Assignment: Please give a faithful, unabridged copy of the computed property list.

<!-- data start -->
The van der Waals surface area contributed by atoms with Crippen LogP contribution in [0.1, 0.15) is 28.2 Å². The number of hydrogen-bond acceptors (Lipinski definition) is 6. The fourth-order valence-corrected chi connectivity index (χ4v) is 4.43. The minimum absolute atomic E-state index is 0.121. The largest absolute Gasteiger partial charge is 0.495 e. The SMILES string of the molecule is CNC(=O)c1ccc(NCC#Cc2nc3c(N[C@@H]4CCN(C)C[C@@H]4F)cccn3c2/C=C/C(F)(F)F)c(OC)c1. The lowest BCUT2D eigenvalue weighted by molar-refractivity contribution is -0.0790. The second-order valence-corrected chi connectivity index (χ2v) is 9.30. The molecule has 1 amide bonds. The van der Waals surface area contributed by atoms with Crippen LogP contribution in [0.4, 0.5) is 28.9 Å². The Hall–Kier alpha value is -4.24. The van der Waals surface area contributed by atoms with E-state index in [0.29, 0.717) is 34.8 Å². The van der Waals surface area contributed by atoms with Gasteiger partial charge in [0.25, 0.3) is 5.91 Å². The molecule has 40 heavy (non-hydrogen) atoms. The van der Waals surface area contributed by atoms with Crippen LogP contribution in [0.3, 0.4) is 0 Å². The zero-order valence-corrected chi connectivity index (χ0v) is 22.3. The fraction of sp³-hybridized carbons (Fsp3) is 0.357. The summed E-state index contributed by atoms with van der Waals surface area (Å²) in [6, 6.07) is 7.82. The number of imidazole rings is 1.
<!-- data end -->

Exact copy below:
The van der Waals surface area contributed by atoms with Crippen LogP contribution in [0.1, 0.15) is 28.2 Å². The number of hydrogen-bond acceptors (Lipinski definition) is 6. The fourth-order valence-corrected chi connectivity index (χ4v) is 4.43. The minimum absolute atomic E-state index is 0.121. The largest absolute Gasteiger partial charge is 0.495 e. The SMILES string of the molecule is CNC(=O)c1ccc(NCC#Cc2nc3c(N[C@@H]4CCN(C)C[C@@H]4F)cccn3c2/C=C/C(F)(F)F)c(OC)c1. The lowest BCUT2D eigenvalue weighted by molar-refractivity contribution is -0.0790. The second-order valence-corrected chi connectivity index (χ2v) is 9.30. The molecule has 1 amide bonds. The van der Waals surface area contributed by atoms with Crippen LogP contribution in [0.4, 0.5) is 28.9 Å². The Hall–Kier alpha value is -4.24. The van der Waals surface area contributed by atoms with E-state index in [0.29, 0.717) is 34.8 Å². The van der Waals surface area contributed by atoms with Gasteiger partial charge in [0.25, 0.3) is 5.91 Å². The molecule has 40 heavy (non-hydrogen) atoms. The van der Waals surface area contributed by atoms with Crippen LogP contribution in [0.3, 0.4) is 0 Å². The zero-order valence-corrected chi connectivity index (χ0v) is 22.3. The fraction of sp³-hybridized carbons (Fsp3) is 0.357. The summed E-state index contributed by atoms with van der Waals surface area (Å²) in [6, 6.07) is 7.82. The number of imidazole rings is 1.